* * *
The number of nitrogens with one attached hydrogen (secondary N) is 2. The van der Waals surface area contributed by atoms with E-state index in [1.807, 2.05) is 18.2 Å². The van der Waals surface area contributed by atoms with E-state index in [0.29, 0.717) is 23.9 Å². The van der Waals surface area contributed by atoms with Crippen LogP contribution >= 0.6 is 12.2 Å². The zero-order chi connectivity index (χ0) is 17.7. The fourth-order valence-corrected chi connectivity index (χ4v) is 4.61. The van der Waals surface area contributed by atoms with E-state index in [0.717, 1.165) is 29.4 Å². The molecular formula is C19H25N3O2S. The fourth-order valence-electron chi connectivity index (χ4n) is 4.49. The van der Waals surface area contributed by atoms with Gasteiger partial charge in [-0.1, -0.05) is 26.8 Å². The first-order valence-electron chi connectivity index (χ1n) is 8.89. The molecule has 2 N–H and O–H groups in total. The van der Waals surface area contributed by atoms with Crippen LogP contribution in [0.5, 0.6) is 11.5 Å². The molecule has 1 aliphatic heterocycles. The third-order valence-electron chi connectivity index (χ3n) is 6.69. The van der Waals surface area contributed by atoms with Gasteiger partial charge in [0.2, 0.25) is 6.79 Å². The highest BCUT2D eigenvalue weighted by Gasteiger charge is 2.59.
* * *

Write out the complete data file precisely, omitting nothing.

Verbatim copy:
The number of nitrogens with one attached hydrogen (secondary N) is 2. The van der Waals surface area contributed by atoms with E-state index in [1.807, 2.05) is 18.2 Å². The van der Waals surface area contributed by atoms with E-state index in [0.29, 0.717) is 23.9 Å². The van der Waals surface area contributed by atoms with Crippen LogP contribution >= 0.6 is 12.2 Å². The zero-order chi connectivity index (χ0) is 17.7. The fourth-order valence-corrected chi connectivity index (χ4v) is 4.61. The van der Waals surface area contributed by atoms with E-state index in [0.717, 1.165) is 29.4 Å². The molecular formula is C19H25N3O2S. The fourth-order valence-electron chi connectivity index (χ4n) is 4.49. The van der Waals surface area contributed by atoms with Gasteiger partial charge in [-0.1, -0.05) is 26.8 Å². The first-order valence-electron chi connectivity index (χ1n) is 8.89. The molecule has 2 N–H and O–H groups in total. The van der Waals surface area contributed by atoms with Crippen LogP contribution in [0.5, 0.6) is 11.5 Å². The molecule has 1 aliphatic heterocycles. The third-order valence-electron chi connectivity index (χ3n) is 6.69. The van der Waals surface area contributed by atoms with Gasteiger partial charge in [0.2, 0.25) is 6.79 Å². The highest BCUT2D eigenvalue weighted by Gasteiger charge is 2.59.